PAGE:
[7] This liberal impulse is not by any means limited to the Palestinian issue. The same liberals (Muslim or otherwise) uphold power relations by, for example, calling for more racial and gender diversity in positions of power, without critically analysing the way in which these structures will always oppress the majority.
[8] Assata Shakur, Assata: An Autobiography (Chicago, Ill: L. Hill Books, 2001).
[9] At the beginning of the year, well before Hamas’ operation, Netanyahu announced plans to make it easier for Israelis to gain gun permits. Since October 7th, Israel’s far-right National Security Minister Itamar Ben-Gvir promised, in addition to further relaxing gun licensing laws, to provide 10,000 free weapons to settlers in the West Bank. See: ‘Netanyahu Announces Plans to Arm Israelis after Jerusalem Attack’, Al Jazeera, accessed 4 November 2023; ‘Israeli Civilians Take up Arms in the West Bank after Hamas Attack’, euronews, 24 October 2023,
[10] Israel was the tenth largest arms exporter in the period between 2018 – 2022 and also specialises in providing other repressive governments with surveillance technology, tried and tested on the Palestinian populace. This is partly why Palestinians have called for a global boycott on Israeli academics, who work at institutions where many of these technologies are developed. See: ‘Reporters Without Borders Demands Israel Stop Exporting Spyware’, Al Jazeera, accessed 4 November 2023,; FAIR, ‘10 Largest Arms Exporters in the World’, FAIR (blog), 30 March 2023,.
[11] Classical juristrs of Islamic law generally adjudge that individuals are responsible for their actions, with an exception only made for those groups that are considered unable to differentiate between right and wrong, such as children and the mentally ill.
[12] Fanon’s views became more nuanced over time as French settlers began to identify with the Algerian resistance and he moved away from his sweeping condemnations. Until now, however, there is very little evidence that a similar trend is occurring in Israeli society. For more, see: Peter Hudis, Frantz Fanon: Philosopher of the Barricades, Revolutionary Lives (London: Pluto Press, 2015), 85–91.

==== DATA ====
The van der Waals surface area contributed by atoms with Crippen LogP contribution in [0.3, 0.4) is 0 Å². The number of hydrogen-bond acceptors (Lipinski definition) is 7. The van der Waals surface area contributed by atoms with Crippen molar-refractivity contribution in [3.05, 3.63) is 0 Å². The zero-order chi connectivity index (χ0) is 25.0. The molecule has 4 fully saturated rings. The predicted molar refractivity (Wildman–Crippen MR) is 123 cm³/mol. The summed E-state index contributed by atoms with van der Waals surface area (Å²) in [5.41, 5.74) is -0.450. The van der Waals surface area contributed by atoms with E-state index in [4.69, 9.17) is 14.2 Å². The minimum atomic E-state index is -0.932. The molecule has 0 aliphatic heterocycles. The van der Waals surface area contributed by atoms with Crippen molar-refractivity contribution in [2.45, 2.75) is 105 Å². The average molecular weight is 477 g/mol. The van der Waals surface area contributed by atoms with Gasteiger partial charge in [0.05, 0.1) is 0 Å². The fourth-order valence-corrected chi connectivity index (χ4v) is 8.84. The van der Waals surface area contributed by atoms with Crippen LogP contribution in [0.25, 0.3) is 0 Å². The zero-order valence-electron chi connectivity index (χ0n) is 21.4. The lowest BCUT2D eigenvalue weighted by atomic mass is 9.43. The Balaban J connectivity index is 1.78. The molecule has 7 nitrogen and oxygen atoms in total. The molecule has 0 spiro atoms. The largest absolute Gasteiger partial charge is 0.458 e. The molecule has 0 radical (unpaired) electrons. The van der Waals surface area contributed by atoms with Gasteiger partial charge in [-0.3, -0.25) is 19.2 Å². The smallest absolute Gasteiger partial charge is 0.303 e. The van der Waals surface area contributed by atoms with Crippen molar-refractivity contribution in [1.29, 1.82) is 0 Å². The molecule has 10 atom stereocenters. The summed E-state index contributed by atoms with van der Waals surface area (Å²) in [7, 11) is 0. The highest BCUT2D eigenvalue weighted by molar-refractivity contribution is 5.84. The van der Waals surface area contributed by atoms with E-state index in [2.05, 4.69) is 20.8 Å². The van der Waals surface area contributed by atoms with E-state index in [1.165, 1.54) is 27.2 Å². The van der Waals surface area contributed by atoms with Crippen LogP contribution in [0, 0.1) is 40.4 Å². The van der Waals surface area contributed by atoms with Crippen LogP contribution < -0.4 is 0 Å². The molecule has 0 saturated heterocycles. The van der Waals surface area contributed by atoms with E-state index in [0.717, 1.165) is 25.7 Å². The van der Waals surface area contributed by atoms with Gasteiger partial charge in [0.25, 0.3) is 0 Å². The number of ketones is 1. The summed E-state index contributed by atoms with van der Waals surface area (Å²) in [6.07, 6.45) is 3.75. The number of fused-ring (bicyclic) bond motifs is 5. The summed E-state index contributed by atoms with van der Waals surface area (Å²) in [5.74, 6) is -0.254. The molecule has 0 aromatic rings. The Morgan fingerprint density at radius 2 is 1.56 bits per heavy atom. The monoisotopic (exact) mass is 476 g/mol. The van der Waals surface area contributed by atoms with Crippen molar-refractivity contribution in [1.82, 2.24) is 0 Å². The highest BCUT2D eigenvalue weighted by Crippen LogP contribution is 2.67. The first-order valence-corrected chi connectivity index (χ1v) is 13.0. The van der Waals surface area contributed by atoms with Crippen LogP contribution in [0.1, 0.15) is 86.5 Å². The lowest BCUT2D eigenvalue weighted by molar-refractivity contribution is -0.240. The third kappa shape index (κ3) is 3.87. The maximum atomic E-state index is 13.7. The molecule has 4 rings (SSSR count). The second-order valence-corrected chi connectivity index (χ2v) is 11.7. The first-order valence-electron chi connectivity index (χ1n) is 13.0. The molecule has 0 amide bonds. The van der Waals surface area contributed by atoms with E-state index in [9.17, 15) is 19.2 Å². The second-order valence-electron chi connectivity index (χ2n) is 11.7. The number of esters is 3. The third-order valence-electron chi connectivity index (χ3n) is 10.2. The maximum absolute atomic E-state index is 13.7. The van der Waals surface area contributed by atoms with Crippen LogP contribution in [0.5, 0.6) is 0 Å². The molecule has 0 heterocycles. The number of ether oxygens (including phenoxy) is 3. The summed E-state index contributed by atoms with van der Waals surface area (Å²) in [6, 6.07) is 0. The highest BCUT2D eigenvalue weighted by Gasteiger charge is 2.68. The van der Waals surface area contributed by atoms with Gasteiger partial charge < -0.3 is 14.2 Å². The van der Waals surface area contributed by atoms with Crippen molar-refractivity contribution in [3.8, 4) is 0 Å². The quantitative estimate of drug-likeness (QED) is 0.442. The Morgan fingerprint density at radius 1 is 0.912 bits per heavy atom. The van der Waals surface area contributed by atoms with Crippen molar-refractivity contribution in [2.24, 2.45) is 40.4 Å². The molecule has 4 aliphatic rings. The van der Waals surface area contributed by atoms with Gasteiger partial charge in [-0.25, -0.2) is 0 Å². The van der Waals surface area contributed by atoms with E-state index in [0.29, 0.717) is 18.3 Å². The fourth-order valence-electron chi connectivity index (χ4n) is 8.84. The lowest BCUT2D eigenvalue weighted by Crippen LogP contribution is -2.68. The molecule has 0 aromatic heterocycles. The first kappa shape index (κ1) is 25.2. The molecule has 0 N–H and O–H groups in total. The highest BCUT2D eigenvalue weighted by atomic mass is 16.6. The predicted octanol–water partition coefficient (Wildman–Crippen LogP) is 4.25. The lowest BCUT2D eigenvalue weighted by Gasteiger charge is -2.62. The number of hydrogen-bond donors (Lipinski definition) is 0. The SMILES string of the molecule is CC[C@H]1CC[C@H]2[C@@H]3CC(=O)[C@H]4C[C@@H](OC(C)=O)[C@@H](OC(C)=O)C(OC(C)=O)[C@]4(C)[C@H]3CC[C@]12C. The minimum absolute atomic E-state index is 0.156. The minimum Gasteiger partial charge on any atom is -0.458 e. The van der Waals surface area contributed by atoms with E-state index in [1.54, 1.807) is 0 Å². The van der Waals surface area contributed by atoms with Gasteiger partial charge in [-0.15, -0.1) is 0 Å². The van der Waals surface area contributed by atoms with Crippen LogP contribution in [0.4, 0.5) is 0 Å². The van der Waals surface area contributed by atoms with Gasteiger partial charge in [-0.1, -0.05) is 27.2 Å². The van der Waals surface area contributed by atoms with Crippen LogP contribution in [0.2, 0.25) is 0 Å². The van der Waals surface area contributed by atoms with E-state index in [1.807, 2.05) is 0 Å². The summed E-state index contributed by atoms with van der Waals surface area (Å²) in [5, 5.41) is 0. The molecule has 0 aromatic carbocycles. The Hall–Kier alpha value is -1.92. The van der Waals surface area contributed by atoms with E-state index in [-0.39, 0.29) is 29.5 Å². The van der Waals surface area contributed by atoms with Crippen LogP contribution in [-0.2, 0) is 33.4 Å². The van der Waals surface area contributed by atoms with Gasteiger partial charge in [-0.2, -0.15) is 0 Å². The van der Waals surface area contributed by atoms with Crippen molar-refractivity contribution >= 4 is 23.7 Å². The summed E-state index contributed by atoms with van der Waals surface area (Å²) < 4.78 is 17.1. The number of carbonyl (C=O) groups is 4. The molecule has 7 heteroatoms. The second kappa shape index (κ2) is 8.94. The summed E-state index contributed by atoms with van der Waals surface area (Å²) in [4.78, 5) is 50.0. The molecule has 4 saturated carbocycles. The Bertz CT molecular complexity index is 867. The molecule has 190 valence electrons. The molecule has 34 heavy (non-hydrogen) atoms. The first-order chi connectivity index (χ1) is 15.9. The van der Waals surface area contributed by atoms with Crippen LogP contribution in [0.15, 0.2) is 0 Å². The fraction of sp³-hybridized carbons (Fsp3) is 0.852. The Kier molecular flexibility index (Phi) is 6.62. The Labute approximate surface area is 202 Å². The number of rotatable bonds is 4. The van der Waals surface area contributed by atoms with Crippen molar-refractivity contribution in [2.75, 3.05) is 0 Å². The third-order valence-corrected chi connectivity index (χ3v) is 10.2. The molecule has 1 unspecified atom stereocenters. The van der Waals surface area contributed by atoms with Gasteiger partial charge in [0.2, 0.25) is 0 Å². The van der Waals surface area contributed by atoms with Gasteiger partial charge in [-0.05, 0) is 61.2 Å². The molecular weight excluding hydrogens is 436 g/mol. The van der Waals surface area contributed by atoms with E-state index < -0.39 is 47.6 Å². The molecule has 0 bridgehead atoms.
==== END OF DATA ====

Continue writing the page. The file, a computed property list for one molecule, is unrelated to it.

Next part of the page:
[13] The Israeli people are not a monolith but it is noteworthy that voices that actively oppose settler colonialism are few and far between. When families of those Israelis taken captive expressed discomfort at the government’s decision to indiscriminately bomb Gaza it was not because of humanitarian concerns for the Palestinians, but rather the safety of their own. Indeed, many expressed full support for Israel’s stated objective to “destroy Hamas” and whatever annihilation this would entail – they just wanted it delayed. Several cultural trends, such as the viral social media craze to dress up as Gaza’s dead to mock them, writing messages on bombs, or genocidal war anthems topping the music charts highlight the level of dehumanisation Palestinians suffer from in Israeli society. See: Rory Carroll, ‘“Is There a Plan?” Families of Israeli Hostages Demand Answers from Netanyahu’, The Observer, 28 October 2023, ‘TRT World (@trtworld) • Instagram Photos and Videos’, 29 October 2023,; ‘A Pro-War Song Which Has Been Condemned as a Call for #genocide Has Topped the Music Charts in #Israel for Several… | Instagram’, accessed 7 December 2023, .
[14] This view is perhaps most eloquently summarised by Fidel Castro, who said in the midst of the guerrilla war against the US-backed dictator Fulgencia Batista: “To the question about the fact if armed struggle is the only path to liberation, I would answer that, at least in our country, we have no other path… Imperialism… is hanging people with a rope that can only be cut by armed struggle. Revolutionaries didn’t choose armed struggle as the best path, it’s the path that the oppressors imposed on the people.” See: Fidel Castro Interview. Guerrilla Revolution, 2013.
[15] It is widely accepted by human rights and non-governmental organisations that in the aftermath of the 7 October operation, Israel has committed countless war crimes, indiscriminately bombing civilian areas, including hospitals, schools, mosques and universities.
[16] In addition to those resistance groups motivated by Islam, such as Hamas and Islamic Jihad, this also includes secular groups, such as the Popular Front for the Liberation of Palestine (PFLP).
[17] Farid Esack, ‘In Search of Progressive Islam Beyond 9/11’, in Progressive Muslims: On Justice, Gender and Pluralism, ed. Omid Safi (Oxford: Oneworld, 2003), 85.